Physics is Cool by Aerianna Beth Porter
3rd Place - Natural Category
School: Columbus School for Girls
Teacher: Dr. Kevin Sweeney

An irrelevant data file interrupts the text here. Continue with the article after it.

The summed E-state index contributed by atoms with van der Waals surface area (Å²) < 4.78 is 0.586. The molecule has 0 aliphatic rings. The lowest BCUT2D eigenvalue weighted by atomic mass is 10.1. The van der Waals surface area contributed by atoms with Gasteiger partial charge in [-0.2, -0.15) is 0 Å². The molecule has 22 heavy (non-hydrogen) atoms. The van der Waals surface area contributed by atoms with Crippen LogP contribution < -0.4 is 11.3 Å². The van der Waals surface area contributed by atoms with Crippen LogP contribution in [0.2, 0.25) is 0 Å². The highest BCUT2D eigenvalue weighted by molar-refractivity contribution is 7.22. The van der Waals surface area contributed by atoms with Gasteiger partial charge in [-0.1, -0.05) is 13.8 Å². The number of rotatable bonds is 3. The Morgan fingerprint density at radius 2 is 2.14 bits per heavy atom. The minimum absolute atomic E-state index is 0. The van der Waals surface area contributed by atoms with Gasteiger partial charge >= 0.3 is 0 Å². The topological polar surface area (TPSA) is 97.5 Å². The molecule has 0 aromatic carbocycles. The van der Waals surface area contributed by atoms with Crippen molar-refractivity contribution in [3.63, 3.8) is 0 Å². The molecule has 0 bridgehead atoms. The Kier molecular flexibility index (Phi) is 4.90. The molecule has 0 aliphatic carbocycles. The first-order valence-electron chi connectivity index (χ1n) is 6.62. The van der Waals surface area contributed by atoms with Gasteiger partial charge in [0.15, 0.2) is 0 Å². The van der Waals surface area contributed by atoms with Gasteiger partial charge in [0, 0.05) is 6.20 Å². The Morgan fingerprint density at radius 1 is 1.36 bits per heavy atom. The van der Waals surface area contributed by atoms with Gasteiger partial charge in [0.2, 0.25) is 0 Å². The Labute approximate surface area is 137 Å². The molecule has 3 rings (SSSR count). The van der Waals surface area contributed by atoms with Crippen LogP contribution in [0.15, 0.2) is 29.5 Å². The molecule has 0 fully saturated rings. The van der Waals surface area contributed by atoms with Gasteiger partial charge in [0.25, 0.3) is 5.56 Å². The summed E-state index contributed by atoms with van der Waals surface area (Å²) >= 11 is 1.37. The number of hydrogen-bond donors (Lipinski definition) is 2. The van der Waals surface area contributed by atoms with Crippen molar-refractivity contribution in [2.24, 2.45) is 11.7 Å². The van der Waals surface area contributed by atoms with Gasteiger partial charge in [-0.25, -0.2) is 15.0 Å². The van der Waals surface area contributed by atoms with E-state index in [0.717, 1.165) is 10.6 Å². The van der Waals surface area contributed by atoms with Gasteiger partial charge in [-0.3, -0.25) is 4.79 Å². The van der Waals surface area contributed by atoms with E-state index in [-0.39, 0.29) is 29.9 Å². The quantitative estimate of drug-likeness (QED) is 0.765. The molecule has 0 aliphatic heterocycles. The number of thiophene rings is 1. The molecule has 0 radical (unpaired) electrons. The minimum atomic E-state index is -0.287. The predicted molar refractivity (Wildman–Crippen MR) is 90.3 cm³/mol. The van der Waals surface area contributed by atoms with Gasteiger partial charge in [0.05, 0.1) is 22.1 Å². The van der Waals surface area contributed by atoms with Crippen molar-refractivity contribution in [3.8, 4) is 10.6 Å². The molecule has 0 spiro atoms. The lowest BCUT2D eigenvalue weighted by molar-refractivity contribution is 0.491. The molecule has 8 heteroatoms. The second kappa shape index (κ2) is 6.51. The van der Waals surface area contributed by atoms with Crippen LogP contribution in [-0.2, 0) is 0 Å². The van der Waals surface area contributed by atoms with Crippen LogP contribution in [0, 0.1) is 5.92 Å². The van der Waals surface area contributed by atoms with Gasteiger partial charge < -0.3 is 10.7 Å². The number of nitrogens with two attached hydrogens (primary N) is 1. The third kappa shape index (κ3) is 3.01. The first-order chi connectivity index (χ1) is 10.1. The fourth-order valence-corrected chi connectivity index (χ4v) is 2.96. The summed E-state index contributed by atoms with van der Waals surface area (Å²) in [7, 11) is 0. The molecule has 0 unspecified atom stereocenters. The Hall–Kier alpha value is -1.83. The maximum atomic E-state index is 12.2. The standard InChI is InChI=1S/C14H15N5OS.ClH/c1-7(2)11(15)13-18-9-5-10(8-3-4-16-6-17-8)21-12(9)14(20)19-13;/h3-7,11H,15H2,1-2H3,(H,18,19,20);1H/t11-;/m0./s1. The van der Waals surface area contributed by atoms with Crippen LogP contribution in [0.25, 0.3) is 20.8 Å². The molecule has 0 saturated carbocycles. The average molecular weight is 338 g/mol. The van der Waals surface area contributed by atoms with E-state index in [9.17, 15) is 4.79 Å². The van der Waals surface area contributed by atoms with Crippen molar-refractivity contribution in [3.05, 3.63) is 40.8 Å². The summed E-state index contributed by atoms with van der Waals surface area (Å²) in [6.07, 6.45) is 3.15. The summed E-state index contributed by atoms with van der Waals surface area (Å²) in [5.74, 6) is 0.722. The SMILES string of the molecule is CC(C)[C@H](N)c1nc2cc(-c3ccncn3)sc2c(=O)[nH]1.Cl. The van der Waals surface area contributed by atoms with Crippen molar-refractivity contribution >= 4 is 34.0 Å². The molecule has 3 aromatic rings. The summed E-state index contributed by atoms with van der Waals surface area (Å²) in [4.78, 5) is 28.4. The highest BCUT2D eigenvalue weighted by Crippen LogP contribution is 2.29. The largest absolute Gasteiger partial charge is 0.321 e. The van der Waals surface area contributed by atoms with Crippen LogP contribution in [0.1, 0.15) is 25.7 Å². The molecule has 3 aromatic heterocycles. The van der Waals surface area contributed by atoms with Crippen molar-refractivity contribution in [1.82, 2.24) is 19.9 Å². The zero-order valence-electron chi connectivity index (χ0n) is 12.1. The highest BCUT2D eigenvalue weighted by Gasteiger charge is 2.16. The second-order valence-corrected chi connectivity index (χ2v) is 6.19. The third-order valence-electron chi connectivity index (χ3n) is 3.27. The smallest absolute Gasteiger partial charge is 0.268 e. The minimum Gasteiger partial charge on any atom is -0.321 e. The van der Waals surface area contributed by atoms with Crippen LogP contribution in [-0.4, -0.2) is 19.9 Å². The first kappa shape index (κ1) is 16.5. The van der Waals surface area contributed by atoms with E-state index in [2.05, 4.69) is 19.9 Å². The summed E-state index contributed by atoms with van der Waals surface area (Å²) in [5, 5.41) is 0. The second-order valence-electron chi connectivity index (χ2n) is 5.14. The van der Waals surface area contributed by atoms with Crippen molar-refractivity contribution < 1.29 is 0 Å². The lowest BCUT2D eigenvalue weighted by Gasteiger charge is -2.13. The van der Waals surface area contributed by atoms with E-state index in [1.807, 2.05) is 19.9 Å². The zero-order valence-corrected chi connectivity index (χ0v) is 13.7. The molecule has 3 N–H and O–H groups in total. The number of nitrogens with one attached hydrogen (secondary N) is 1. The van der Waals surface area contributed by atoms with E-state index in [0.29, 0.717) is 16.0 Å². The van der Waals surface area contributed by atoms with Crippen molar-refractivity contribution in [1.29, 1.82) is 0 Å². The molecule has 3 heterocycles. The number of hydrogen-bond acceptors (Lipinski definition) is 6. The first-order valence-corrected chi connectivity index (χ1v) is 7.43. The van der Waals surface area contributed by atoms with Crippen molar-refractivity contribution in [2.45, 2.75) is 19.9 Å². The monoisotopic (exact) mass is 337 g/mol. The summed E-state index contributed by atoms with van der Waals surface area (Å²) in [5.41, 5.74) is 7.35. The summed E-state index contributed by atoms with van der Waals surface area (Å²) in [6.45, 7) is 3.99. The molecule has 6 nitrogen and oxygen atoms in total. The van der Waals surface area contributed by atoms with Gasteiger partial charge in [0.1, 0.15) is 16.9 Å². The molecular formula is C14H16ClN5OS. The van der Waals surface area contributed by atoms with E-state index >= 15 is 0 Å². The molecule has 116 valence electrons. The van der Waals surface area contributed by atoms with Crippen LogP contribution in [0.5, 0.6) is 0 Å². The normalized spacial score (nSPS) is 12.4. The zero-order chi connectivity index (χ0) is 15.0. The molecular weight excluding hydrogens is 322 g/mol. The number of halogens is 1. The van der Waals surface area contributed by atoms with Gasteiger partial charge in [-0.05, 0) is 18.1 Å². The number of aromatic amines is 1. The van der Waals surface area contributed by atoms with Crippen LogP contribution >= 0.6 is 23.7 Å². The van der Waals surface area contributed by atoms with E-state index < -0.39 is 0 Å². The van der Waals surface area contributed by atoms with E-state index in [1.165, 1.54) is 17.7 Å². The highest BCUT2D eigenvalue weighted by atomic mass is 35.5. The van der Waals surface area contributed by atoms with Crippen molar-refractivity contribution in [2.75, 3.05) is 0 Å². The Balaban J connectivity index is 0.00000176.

This photo is of a flowing creek whose surface froze in layers. This particular location was near the bank under a bridge where large rocks about the size of basketballs impacted the flow of the water around it. The shape of the bubbles captured in the ice shows the direction of the current. The slow phase change beautifully displayed how cool physics can occur naturally. The ice formed was about an inch thick, yet each individual frozen layer was about a millimeter thick. The picture was taken from above at a height of about one foot, straight down, nearly perpendicular to the surface in attempt to capture some of the many layers. The overall area captured by the picture is approximately one square foot. The amount of detail and sheer size of this ice bubble formation is what made it so spectacular. What I love about this is the level of variation and uniqueness that can result in physics when you least expect it to. Even things such as phase change that seem so simple can yield a unique, complex result.